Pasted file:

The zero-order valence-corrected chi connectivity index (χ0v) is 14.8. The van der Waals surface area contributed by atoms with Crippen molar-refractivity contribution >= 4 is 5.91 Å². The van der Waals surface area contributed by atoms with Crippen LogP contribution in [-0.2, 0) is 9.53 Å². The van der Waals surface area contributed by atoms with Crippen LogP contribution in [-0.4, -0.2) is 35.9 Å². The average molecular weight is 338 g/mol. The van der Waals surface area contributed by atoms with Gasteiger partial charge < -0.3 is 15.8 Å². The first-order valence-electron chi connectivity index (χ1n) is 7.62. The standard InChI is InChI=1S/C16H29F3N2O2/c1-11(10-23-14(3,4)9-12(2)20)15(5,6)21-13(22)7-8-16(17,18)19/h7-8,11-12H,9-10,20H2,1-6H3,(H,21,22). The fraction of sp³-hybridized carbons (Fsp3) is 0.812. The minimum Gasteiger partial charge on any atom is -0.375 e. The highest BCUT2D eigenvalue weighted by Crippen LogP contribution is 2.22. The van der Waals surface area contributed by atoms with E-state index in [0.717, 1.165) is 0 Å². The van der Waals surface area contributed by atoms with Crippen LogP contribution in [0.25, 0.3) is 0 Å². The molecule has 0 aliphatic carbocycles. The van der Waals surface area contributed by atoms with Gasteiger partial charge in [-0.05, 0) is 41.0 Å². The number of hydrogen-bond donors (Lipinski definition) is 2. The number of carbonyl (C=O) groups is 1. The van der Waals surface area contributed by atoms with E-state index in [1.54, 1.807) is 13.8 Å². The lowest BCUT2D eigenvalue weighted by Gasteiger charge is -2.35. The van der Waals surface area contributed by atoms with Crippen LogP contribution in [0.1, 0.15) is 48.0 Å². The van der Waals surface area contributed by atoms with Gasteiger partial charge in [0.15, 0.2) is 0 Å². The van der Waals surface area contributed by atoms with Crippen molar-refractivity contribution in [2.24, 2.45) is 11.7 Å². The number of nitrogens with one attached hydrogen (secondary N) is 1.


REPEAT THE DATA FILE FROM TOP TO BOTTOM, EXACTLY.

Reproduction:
The zero-order valence-corrected chi connectivity index (χ0v) is 14.8. The van der Waals surface area contributed by atoms with Crippen molar-refractivity contribution >= 4 is 5.91 Å². The van der Waals surface area contributed by atoms with Crippen LogP contribution in [-0.2, 0) is 9.53 Å². The van der Waals surface area contributed by atoms with Crippen LogP contribution in [-0.4, -0.2) is 35.9 Å². The average molecular weight is 338 g/mol. The van der Waals surface area contributed by atoms with Gasteiger partial charge < -0.3 is 15.8 Å². The first-order valence-electron chi connectivity index (χ1n) is 7.62. The standard InChI is InChI=1S/C16H29F3N2O2/c1-11(10-23-14(3,4)9-12(2)20)15(5,6)21-13(22)7-8-16(17,18)19/h7-8,11-12H,9-10,20H2,1-6H3,(H,21,22). The fraction of sp³-hybridized carbons (Fsp3) is 0.812. The minimum Gasteiger partial charge on any atom is -0.375 e. The highest BCUT2D eigenvalue weighted by Crippen LogP contribution is 2.22. The van der Waals surface area contributed by atoms with E-state index in [0.717, 1.165) is 0 Å². The van der Waals surface area contributed by atoms with Crippen LogP contribution in [0.25, 0.3) is 0 Å². The molecule has 0 aliphatic carbocycles. The van der Waals surface area contributed by atoms with Gasteiger partial charge in [-0.05, 0) is 41.0 Å². The number of hydrogen-bond donors (Lipinski definition) is 2. The number of carbonyl (C=O) groups is 1. The van der Waals surface area contributed by atoms with E-state index in [1.54, 1.807) is 13.8 Å². The lowest BCUT2D eigenvalue weighted by Gasteiger charge is -2.35. The van der Waals surface area contributed by atoms with Crippen LogP contribution in [0.1, 0.15) is 48.0 Å². The van der Waals surface area contributed by atoms with Gasteiger partial charge in [0.15, 0.2) is 0 Å². The van der Waals surface area contributed by atoms with Crippen molar-refractivity contribution in [2.24, 2.45) is 11.7 Å². The number of nitrogens with one attached hydrogen (secondary N) is 1.